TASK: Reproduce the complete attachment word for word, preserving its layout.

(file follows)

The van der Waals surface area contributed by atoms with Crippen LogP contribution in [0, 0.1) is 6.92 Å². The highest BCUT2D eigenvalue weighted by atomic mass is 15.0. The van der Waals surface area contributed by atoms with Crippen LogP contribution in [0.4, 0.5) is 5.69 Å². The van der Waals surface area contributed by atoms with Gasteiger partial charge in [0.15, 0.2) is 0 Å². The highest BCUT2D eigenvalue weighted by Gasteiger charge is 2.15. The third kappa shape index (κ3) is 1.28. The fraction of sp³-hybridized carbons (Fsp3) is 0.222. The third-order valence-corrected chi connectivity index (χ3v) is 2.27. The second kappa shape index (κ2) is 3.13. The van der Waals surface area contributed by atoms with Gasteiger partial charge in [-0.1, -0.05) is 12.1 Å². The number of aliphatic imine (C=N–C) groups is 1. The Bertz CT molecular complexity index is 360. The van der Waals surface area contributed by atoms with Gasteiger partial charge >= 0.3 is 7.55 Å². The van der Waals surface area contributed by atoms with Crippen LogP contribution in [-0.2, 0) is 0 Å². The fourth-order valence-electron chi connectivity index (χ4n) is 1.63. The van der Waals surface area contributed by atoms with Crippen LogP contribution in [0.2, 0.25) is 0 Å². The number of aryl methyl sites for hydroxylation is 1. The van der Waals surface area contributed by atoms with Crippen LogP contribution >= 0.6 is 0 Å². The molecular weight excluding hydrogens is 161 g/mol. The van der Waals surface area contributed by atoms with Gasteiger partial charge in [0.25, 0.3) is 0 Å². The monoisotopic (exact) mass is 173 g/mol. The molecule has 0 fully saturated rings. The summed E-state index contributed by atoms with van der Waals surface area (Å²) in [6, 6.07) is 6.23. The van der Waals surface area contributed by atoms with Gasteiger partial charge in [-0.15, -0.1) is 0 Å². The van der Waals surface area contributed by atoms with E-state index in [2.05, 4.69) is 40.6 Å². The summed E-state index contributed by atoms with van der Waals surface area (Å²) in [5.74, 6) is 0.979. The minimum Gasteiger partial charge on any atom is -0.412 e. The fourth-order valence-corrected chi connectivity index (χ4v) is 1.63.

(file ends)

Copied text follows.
The van der Waals surface area contributed by atoms with Crippen LogP contribution in [0, 0.1) is 6.92 Å². The highest BCUT2D eigenvalue weighted by atomic mass is 15.0. The van der Waals surface area contributed by atoms with Crippen LogP contribution in [0.4, 0.5) is 5.69 Å². The van der Waals surface area contributed by atoms with Gasteiger partial charge in [0.15, 0.2) is 0 Å². The highest BCUT2D eigenvalue weighted by Gasteiger charge is 2.15. The third kappa shape index (κ3) is 1.28. The fraction of sp³-hybridized carbons (Fsp3) is 0.222. The third-order valence-corrected chi connectivity index (χ3v) is 2.27. The second kappa shape index (κ2) is 3.13. The van der Waals surface area contributed by atoms with Gasteiger partial charge in [-0.1, -0.05) is 12.1 Å². The number of aliphatic imine (C=N–C) groups is 1. The Bertz CT molecular complexity index is 360. The van der Waals surface area contributed by atoms with Gasteiger partial charge >= 0.3 is 7.55 Å². The van der Waals surface area contributed by atoms with Crippen LogP contribution in [-0.2, 0) is 0 Å². The fourth-order valence-electron chi connectivity index (χ4n) is 1.63. The van der Waals surface area contributed by atoms with Crippen LogP contribution in [0.2, 0.25) is 0 Å². The number of aryl methyl sites for hydroxylation is 1. The van der Waals surface area contributed by atoms with Crippen LogP contribution >= 0.6 is 0 Å². The molecular weight excluding hydrogens is 161 g/mol. The van der Waals surface area contributed by atoms with Gasteiger partial charge in [0.25, 0.3) is 0 Å². The monoisotopic (exact) mass is 173 g/mol. The molecule has 0 fully saturated rings. The summed E-state index contributed by atoms with van der Waals surface area (Å²) in [6, 6.07) is 6.23. The van der Waals surface area contributed by atoms with Gasteiger partial charge in [-0.15, -0.1) is 0 Å². The van der Waals surface area contributed by atoms with E-state index in [2.05, 4.69) is 40.6 Å². The summed E-state index contributed by atoms with van der Waals surface area (Å²) in [5.74, 6) is 0.979. The minimum Gasteiger partial charge on any atom is -0.412 e. The fourth-order valence-corrected chi connectivity index (χ4v) is 1.63.